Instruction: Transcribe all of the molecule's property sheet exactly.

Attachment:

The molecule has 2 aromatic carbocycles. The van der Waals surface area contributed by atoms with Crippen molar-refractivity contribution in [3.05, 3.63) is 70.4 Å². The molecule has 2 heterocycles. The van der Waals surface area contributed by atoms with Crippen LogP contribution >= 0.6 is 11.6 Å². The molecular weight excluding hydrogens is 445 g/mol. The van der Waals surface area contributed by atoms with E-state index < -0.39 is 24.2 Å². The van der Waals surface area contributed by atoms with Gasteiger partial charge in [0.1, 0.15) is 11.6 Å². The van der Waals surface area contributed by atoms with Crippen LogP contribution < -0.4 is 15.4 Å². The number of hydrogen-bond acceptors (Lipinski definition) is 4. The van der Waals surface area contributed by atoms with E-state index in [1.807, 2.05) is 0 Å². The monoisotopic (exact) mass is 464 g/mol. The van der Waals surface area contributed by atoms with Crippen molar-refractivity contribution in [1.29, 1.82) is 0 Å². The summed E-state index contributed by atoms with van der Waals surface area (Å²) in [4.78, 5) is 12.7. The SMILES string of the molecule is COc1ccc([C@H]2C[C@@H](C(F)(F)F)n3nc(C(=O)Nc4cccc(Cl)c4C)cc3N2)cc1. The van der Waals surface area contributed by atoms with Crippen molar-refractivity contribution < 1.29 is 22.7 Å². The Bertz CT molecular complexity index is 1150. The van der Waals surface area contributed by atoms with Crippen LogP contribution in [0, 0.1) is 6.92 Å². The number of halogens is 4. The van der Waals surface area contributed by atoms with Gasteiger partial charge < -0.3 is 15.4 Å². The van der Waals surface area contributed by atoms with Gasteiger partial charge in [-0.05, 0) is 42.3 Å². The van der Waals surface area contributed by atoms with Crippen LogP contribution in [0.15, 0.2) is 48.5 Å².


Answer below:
The molecule has 2 aromatic carbocycles. The van der Waals surface area contributed by atoms with Crippen molar-refractivity contribution in [3.05, 3.63) is 70.4 Å². The molecule has 2 heterocycles. The van der Waals surface area contributed by atoms with Crippen LogP contribution >= 0.6 is 11.6 Å². The molecular weight excluding hydrogens is 445 g/mol. The van der Waals surface area contributed by atoms with E-state index < -0.39 is 24.2 Å². The van der Waals surface area contributed by atoms with Gasteiger partial charge in [0.1, 0.15) is 11.6 Å². The van der Waals surface area contributed by atoms with Crippen LogP contribution < -0.4 is 15.4 Å². The number of hydrogen-bond acceptors (Lipinski definition) is 4. The van der Waals surface area contributed by atoms with E-state index in [1.807, 2.05) is 0 Å². The monoisotopic (exact) mass is 464 g/mol. The van der Waals surface area contributed by atoms with Crippen molar-refractivity contribution in [1.29, 1.82) is 0 Å². The summed E-state index contributed by atoms with van der Waals surface area (Å²) in [4.78, 5) is 12.7. The SMILES string of the molecule is COc1ccc([C@H]2C[C@@H](C(F)(F)F)n3nc(C(=O)Nc4cccc(Cl)c4C)cc3N2)cc1. The van der Waals surface area contributed by atoms with Crippen molar-refractivity contribution < 1.29 is 22.7 Å². The Bertz CT molecular complexity index is 1150. The van der Waals surface area contributed by atoms with Crippen LogP contribution in [0, 0.1) is 6.92 Å². The number of halogens is 4. The van der Waals surface area contributed by atoms with Gasteiger partial charge < -0.3 is 15.4 Å². The van der Waals surface area contributed by atoms with Gasteiger partial charge in [-0.05, 0) is 42.3 Å². The van der Waals surface area contributed by atoms with Crippen LogP contribution in [0.15, 0.2) is 48.5 Å².